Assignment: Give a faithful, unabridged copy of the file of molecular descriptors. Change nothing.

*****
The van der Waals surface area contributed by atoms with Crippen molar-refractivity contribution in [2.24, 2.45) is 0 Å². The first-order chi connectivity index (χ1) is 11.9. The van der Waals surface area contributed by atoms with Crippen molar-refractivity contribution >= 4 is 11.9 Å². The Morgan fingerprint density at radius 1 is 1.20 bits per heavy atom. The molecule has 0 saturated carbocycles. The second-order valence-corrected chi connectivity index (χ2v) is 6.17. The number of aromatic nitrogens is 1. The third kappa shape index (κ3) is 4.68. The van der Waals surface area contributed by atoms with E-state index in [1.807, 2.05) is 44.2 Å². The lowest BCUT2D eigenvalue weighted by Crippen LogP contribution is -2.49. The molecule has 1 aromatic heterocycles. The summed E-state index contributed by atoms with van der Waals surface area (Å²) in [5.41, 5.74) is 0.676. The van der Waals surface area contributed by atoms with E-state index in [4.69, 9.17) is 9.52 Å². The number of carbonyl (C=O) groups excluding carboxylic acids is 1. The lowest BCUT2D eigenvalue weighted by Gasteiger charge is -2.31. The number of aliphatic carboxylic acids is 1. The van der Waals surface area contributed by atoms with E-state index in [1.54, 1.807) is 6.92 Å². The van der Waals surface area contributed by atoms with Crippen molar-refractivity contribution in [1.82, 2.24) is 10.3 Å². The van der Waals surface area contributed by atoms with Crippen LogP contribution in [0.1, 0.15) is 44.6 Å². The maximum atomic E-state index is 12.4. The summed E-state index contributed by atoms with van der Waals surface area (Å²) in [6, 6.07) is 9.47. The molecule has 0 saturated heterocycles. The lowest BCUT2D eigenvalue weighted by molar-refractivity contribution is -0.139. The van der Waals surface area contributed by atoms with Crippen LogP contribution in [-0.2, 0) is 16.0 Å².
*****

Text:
The van der Waals surface area contributed by atoms with Crippen molar-refractivity contribution in [2.24, 2.45) is 0 Å². The first-order chi connectivity index (χ1) is 11.9. The van der Waals surface area contributed by atoms with Crippen molar-refractivity contribution >= 4 is 11.9 Å². The Morgan fingerprint density at radius 1 is 1.20 bits per heavy atom. The molecule has 0 saturated carbocycles. The second-order valence-corrected chi connectivity index (χ2v) is 6.17. The number of aromatic nitrogens is 1. The third kappa shape index (κ3) is 4.68. The van der Waals surface area contributed by atoms with E-state index in [1.807, 2.05) is 44.2 Å². The lowest BCUT2D eigenvalue weighted by Crippen LogP contribution is -2.49. The molecule has 1 aromatic heterocycles. The summed E-state index contributed by atoms with van der Waals surface area (Å²) in [5.41, 5.74) is 0.676. The van der Waals surface area contributed by atoms with E-state index in [4.69, 9.17) is 9.52 Å². The number of carbonyl (C=O) groups excluding carboxylic acids is 1. The lowest BCUT2D eigenvalue weighted by Gasteiger charge is -2.31. The number of aliphatic carboxylic acids is 1. The van der Waals surface area contributed by atoms with E-state index in [1.54, 1.807) is 6.92 Å². The van der Waals surface area contributed by atoms with Crippen molar-refractivity contribution in [1.82, 2.24) is 10.3 Å². The van der Waals surface area contributed by atoms with Crippen LogP contribution in [0.1, 0.15) is 44.6 Å². The maximum atomic E-state index is 12.4. The summed E-state index contributed by atoms with van der Waals surface area (Å²) in [6, 6.07) is 9.47. The molecule has 0 saturated heterocycles. The lowest BCUT2D eigenvalue weighted by molar-refractivity contribution is -0.139. The van der Waals surface area contributed by atoms with Crippen LogP contribution in [-0.2, 0) is 16.0 Å².